Because there are ten thousand stories about ten thousand Doors, and we know them as well as we know our names. They lead to Faerie, to Valhalla, Atlantis and Lemuria, Heaven and Hell, to all the directions a compass could never take you, to elsewhere.

If we address stories as archaeological sites, and dust through their layers with meticulous care, we find at some level there is always a doorway.  A dividing point between here and there, us and them, mundane and magical.  It is at the moments when the doors open, when things flow between the worlds, that stories happen. 

I learned that her people had no number higher than ten thousand, and claiming there were ten thousand of a thing meant there was no purpose in counting them because they were infinite. 

In a sprawling mansion filled with peculiar treasures, January Scaller is a curiosity herself. As the ward of the wealthy Mr. Locke, she feels little different from the artifacts that decorate the halls: carefully maintained, largely ignored, and utterly out of place.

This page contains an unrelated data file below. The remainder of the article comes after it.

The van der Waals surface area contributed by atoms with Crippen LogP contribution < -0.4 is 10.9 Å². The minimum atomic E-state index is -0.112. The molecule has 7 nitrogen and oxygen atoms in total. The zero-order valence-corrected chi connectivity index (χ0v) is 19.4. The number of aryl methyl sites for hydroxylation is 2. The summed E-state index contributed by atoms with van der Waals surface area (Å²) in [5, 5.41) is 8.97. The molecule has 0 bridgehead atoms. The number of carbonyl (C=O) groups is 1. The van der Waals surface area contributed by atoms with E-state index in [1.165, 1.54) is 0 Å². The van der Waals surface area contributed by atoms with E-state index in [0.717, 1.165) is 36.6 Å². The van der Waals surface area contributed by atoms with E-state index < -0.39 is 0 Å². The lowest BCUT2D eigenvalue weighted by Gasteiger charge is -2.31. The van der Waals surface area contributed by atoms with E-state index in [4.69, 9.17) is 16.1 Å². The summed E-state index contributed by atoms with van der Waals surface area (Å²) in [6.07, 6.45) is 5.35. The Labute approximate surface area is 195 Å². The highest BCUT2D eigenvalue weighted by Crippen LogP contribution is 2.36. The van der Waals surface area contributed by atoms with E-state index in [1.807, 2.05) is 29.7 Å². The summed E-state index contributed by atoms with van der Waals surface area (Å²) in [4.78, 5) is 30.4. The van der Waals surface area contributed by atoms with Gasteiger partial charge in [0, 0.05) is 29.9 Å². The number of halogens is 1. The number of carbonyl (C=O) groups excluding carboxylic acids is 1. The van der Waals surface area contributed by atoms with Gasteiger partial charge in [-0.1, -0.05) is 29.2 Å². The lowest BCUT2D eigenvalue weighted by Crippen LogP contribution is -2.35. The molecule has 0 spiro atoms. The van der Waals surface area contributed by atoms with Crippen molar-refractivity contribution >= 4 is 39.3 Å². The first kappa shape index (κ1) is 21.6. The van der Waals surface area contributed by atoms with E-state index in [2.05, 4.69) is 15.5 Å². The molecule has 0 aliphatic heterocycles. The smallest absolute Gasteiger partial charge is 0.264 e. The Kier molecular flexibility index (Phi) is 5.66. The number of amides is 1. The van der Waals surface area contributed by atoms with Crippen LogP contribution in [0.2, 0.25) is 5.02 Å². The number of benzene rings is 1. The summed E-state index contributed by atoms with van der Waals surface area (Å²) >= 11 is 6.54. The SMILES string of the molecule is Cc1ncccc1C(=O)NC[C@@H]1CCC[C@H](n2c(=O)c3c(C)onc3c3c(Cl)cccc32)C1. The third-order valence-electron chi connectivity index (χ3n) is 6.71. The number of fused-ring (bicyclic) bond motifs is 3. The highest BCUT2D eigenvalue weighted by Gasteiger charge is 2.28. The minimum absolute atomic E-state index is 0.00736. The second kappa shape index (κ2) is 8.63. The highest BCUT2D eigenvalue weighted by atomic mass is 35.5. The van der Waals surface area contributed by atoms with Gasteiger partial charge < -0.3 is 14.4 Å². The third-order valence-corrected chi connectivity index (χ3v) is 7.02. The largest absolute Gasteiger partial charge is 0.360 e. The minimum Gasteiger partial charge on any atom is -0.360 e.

Then she finds a strange book. A book that carries the scent of other worlds, and tells a tale of secret doors, of love, adventure and danger. Each page turn reveals impossible truths about the world and January discovers a story increasingly entwined with her own.

This novel is a creative, haunting and original story. The main character, January, is a young girl who finds a magical book that takes her on a journey through hidden doors into other worlds. In search of her family and of herself, January tries to piece together her past. This fantasy or magical realism book was a fun-ish read, but a little too YA to really grab me.

So many people really loved this book, that I feel churlish in confessing my lack of interest, but yeah, magical portals into other worlds, with stereotypical villains in this world, and a well worn trope about a love spanning many worlds didn’t have the zing I would have liked.

Oh well.  But nicely written, nonetheless.


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